Tense fight over $8M in Minneapolis cop cuts

  • Article by: DAVID CHANEN , Star Tribune
  • Updated: December 1, 2009 - 5:04 AM

Minneapolis council frustrated as chief targets specialists, civilians, more.

Don't expect to see mounted officers controlling crowds when downtown bars close or to call a neighborhood cop on a cell phone next year, Minneapolis Police Chief Tim Dolan warned City Council members Monday as he outlined plans to trim more than $5 million in police spending.

If the council approves the plans later this month, the department will lose 26 civilian positions, 21 crime prevention specialists, the mounted patrol and the police activity league. The chaplain corps, which works at tense crime scenes and notifies families when a loved one has died, is also on the chopping block. Even the employee assistance program will be a bare bones operation.

The cuts Dolan described Monday at a council committee hearing are on top of a $3 million deficit from this year's budget that Dolan needs to make up. When he asked the council if he could spread it over the next two years, Budget Chairman Paul Ostrow said he was angry that the chief was asking members "to just punt" on the problem.

"I had to cut everything. I had to make hard choices," Dolan said outside council chambers after the meeting. "This is how I think it should be done. I'm hearing frustrations in there."

Just a week ago, a frustrated budget committee asked Dolan to come back Monday with a specific budget plan for the entire $8.3 million. The $3 million deficit, Dolan said, could be whittled down through attrition. But if two dozen people don't leave over the next two years, officers might be laid off, he said.

Several committee members expressed doubt that many officers would want to quit their jobs in a struggling economy.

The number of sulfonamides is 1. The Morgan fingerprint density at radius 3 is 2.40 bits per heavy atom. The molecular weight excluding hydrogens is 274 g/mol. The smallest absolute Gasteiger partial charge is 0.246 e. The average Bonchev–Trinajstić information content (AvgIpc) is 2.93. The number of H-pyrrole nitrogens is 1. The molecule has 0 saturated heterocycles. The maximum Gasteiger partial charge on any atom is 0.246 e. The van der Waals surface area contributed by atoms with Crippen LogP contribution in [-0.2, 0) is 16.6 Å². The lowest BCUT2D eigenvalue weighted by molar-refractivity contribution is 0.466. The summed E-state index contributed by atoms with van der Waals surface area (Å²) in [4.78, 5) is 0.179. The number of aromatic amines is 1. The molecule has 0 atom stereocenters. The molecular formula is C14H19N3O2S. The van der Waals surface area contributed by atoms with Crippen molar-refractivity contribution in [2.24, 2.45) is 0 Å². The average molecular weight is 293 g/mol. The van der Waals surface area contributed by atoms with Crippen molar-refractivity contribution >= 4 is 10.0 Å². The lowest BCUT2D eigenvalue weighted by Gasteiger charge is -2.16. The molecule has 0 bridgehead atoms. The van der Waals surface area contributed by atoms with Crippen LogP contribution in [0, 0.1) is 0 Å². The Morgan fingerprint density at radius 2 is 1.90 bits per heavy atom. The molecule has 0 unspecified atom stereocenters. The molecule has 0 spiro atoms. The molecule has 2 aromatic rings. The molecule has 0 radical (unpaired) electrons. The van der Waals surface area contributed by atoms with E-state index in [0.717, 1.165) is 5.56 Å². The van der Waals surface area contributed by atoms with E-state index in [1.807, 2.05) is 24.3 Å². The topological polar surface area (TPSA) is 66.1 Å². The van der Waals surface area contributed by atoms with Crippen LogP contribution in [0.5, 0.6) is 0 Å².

"Your budget leaves us with some uncomfortable choices," Ostrow said. "The council will look at its priorities for the department and might have to figure out where the cuts come from."

Dolan's proposed 2010 budget eliminates 47 civilian and prevention specialists jobs -- nearly $4 million in savings.

Contracted services, such as the chaplain corps, will reduce the budget by another $700,000. Transferring the mounted patrol's 12 officers to other duties adds another $230,000 to the coffers.

Some council members were still irked over the last budget meeting when Dolan informed them that department officials had recently learned of higher rates to lease and maintain vehicles, unexpected costs from bills by other cities responding to the 2007 Interstate 35W bridge collapse and extra jail fees paid to the county.

"I don't think you are clearly addressing the issues," Council Member Betsy Hodges said Monday. "I find this plan insufficient."

Dolan said that he had no easy choices in his budget proposal, that he was "cutting meat and not fat." Officers will have to pick up the work done by civilians, such as analyses and transcriptions, he said.

Council Member Gary Schiff and Ostrow both expressed disappointment over the chief's choice to cut crime prevention specialists, who handle nuisance properties and work with block club leaders to handle so-called livability crimes.

"I just got four e-mails today that people wanted me to forward to a specialist," Schiff said. "Who would I sent them to?"

Dolan replied that specialists have done a valuable job for years, but "I would be untruthful if I said cops will be able to step in and do their duties."

The Police Department has a $135 million budget. State funding cuts have forced Dolan to reduce his budgets for the last several years, but 2010 may have the most significant effect on the department's operation.

"And I fear there will be more funding cuts to come from the state this year," he said.

David Chanen • 612-673-4465

  • get related content delivered to your inbox

  • manage my email subscriptions

ADVERTISEMENT

Connect with twitterConnect with facebookConnect with Google+Connect with PinterestConnect with PinterestConnect with RssfeedConnect with email newsletters

ADVERTISEMENT

ADVERTISEMENT

ADVERTISEMENT

ADVERTISEMENT

ADVERTISEMENT

 
Close